In order to get some perspective on the issue of immigration reform, a brief reminder about some recent history might be helpful.
First of all, when it comes to the Dream Act, it is important to remember that some form of that legislation has been introduced on a bipartisan basis going back to 2001, when Sen. Dick Durbin (D-IL) teamed up with Sen. Orrin Hatch (R-UT). From 2009 through 2011, versions of the Dream Act were introduced four times, passing either the House or the Senate—but never both. Finally in 2012, President Obama issued his DACA executive order, granting deferred action to Dreamers.
Following their loss in the 2012 presidential election, the Republicans completed an autopsy and one of the main recommendations was to get on board with immigration reform.
“We are not a policy committee, but among the steps Republicans take in the Hispanic community and beyond, must be to embrace and champion comprehensive immigration reform,” the report read. “If we do not, our Party’s appeal will continue to shrink to its core constituencies only.”
As a result, the bipartisan “Gang of Eight” was formed in the Senate. They developed the Border Security, Economic Opportunity and Immigration Modernization Act of 2013, which passed the Senate 68/32. As the title suggests, it was a compromise proposal that included demands from both Republicans and Democrats.
Millions of immigrants living illegally in the United States could earn a chance at citizenship under a sweeping Senate proposal to be released Tuesday that would represent the most ambitious overhaul of the nation’s immigration system in three decades.
The highly anticipated proposal from an eight-member bipartisan group also aims to stem the flow of undocumented immigrants into the country by creating tens of thousands of new visas for foreign workers in low-skilled jobs, according to a 17-page summary of the bill obtained by The Washington Post.
In addition, billions of dollars would be invested in new border-control measures, including surveillance drones, security fencing and 3,500 additional federal agents charged with apprehending people attempting to enter illegally from Mexico.
The pathway to citizenship for undocumented immigrants was rigorous.
13-year path to citizenship: After DHS sets its enforcement goals, undocumented immigrants who have been here since before December 31, 2011 can apply for registered provisional immigrant status. If they pass the background check and pay a fine ($500 up front), this status allows them to work lawfully in the U.S. After 10 years, those with provisional status are eligible for permanent status. Three years later, they can finally apply for citizenship. Over the course of the 10-year period undocumented immigrants will pay $2,000 in fines plus taxes, and must demonstrate knowledge of civics and English.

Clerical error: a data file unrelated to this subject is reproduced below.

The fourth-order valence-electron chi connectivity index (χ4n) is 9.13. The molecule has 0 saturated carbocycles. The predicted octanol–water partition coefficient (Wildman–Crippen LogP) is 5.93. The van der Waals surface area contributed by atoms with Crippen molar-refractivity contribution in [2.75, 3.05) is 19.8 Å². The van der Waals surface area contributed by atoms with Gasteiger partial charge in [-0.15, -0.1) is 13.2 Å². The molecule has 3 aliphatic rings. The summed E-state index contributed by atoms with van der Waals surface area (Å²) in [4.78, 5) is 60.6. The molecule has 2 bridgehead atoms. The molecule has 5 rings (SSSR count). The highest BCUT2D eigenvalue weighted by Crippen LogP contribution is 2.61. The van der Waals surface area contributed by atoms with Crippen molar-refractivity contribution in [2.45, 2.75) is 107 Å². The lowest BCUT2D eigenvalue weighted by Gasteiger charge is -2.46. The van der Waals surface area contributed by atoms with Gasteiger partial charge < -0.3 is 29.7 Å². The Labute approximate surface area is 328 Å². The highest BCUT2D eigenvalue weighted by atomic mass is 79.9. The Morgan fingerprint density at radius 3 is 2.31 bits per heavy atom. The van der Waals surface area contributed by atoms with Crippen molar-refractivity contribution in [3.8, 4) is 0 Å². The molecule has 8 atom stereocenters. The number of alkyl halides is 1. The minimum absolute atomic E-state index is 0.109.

However, what I have often called the Lunatic Caucus in the House made sure that Speaker John Boehner never brought that bill up for a vote, knowing that it would pass with bipartisan support. When it became clear that their attempts would be successful in blocking comprehensive immigration reform, President Obama signed DAPA, granting deferred action to parents of children who were citizens or lawful permanent residents. A deadlock on the Supreme Court left in place a lower court’s preliminary injunction blocking that program.
That brings us to the Trump administration. On September 5, 2017, they announced a decision to rescind DACA in six months. That issue is currently working its way through the courts. With claims of wanting to protect DACA recipients, the president attempted to negotiate a legislative fix. However, he wasn’t interested in the kinds of bipartisan negotiations that resulted in the 2013 comprehensive immigration reform bill. Instead, Trump made demands about funding for his border wall, drastic changes to our legal immigration system and changes in law that would allow the administration to deport and detain more migrants.
What is important to note is that instead of a pathway to citizenship for all undocumented immigrants, the field had narrowed to Dreamers. In addition, rather than common-sense border security measures, the demands were about a useless and expensive wall combined with xenophobic changes to our immigration system. In other words, the entire conversation had lurched to the right.
That is why it is important for Democrats to refocus their demands back to comprehensive immigration reform. It is clear that a bill like the one that passed the Senate in 2013 would not be signed as long as Donald Trump is president. But the issues that prompted the need for such legislation haven’t gone away, they’ve actually escalated as the Trump administration seeks to “deport ’em all.” Similarly, if Republicans were worried about their party’s appeal shrinking to its core constituencies in 2012, that is even more true in 2018.
What has changed since 2013 is the racist rhetoric and policies on immigration coming from this White House and the way the Republican Party has been captured by anti-immigrant forces. None of that means that Democrats should cede their ground on the issue of comprehensive immigration reform. Rather than simply respond to Trump’s xenophobic rhetoric and policies, it is time to go on offense and propose a way to actually solve the problem.